Whoa! I just read that Cesare would play Nazi Major Strasser in Casablanca 20 years later (1942).

Das Cabinet des Dr. Caligari
Might get a little random here. The value DVD wouldn't work in my player, and I'm sure there's a wide range of quality for various products and versions (public domain). Ended up watching the streaming version on Netflix, which was fine. Some 1996 restoration with new music, not sure which - seems like there might have been two. As I was watching, I started wondering about the color tinting used throughout (yellow for daylight, blue for night & shadows, lavender for the lady's home)... I couldn't tell if that was original or modern post-production, and if the latter, was it 'colorization' or based on the original presentation style? That link discusses various "tinted nitrate prints from film archives," and it seems like there are interpretations and choices to be made. So not original tinting, but added based on film research - good.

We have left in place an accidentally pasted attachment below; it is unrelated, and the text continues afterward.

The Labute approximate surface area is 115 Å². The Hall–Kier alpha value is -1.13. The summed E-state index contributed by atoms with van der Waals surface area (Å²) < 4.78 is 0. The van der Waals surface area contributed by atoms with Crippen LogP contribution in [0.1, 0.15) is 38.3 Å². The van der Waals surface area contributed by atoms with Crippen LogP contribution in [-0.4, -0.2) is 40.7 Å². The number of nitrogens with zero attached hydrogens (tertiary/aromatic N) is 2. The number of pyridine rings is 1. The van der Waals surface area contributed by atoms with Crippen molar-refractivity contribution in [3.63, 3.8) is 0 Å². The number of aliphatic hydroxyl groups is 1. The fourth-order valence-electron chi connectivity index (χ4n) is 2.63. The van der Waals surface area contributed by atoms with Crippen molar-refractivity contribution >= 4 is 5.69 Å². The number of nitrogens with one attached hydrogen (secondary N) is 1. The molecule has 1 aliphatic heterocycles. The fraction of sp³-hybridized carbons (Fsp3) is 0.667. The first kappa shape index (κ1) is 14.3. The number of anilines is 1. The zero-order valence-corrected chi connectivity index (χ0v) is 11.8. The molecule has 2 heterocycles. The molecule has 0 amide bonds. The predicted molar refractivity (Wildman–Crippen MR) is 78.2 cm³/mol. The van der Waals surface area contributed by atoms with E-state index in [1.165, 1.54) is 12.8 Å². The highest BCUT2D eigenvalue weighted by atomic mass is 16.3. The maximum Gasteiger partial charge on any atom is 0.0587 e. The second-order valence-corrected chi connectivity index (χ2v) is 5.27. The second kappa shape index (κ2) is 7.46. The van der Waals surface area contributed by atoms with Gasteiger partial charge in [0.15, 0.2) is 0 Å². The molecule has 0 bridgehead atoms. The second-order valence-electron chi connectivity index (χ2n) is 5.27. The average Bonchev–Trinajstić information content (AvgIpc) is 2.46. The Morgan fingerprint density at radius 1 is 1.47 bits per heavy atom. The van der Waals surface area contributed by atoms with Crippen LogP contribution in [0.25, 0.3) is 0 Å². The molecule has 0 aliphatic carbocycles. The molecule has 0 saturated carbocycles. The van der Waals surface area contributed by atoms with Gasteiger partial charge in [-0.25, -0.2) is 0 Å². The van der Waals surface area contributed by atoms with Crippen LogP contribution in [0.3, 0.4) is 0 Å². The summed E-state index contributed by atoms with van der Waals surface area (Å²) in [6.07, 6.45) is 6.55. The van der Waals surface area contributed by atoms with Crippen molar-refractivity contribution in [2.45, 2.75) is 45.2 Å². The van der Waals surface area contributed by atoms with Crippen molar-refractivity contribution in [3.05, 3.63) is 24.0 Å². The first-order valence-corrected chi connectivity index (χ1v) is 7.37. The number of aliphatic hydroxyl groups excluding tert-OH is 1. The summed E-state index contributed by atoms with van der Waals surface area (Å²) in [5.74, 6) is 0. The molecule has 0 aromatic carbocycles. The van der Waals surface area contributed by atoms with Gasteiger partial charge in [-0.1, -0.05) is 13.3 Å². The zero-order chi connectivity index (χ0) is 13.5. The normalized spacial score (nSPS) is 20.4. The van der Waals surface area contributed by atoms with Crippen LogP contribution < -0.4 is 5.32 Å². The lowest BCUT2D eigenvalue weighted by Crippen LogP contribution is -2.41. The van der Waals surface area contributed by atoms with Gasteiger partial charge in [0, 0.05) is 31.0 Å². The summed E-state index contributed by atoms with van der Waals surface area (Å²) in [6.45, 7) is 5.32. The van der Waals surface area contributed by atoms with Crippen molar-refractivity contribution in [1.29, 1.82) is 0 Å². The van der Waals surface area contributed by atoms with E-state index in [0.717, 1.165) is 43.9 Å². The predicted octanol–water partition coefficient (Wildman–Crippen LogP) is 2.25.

The end sections of the film might not be quite as awesome, but there's some interesting stuff. An early flashback (apparently not the first ever), the insane text hallucinations ("Du musst Caligari werden!" / "You have to become Caligari!"), a reference to 1703 (216 years, flash-forward to Vargtimmen!)... and a twist ending of sorts. Would have been interesting if the angular architecture had been dropped during the coda, along with the Caligari face. Still, great enough that I'm actually going to seek out a better restoration / version, and pick up a DVD that will actually play.

O yeah, I thought I'd seen Caligari before, but now I'm thinking not. I'm positive I've seen the next one - though long ago in the mists of time.

Nosferatu (1922)
Nosferatu [eine Symphonie des Grauens]
dir. F.W. Murnau. 1922, Germany.
Sight & Sound 2012: Critics' #117 / Directors' #322
Roger Ebert's Great Movies
Public Domain download/stream from
Kino DVD from Amazon [tons of value options too]
Watch via Netflix / YouTube (free) / Amazon Instant / Hulu-Plus / iTunes

Nosferatu 'trailer' (????)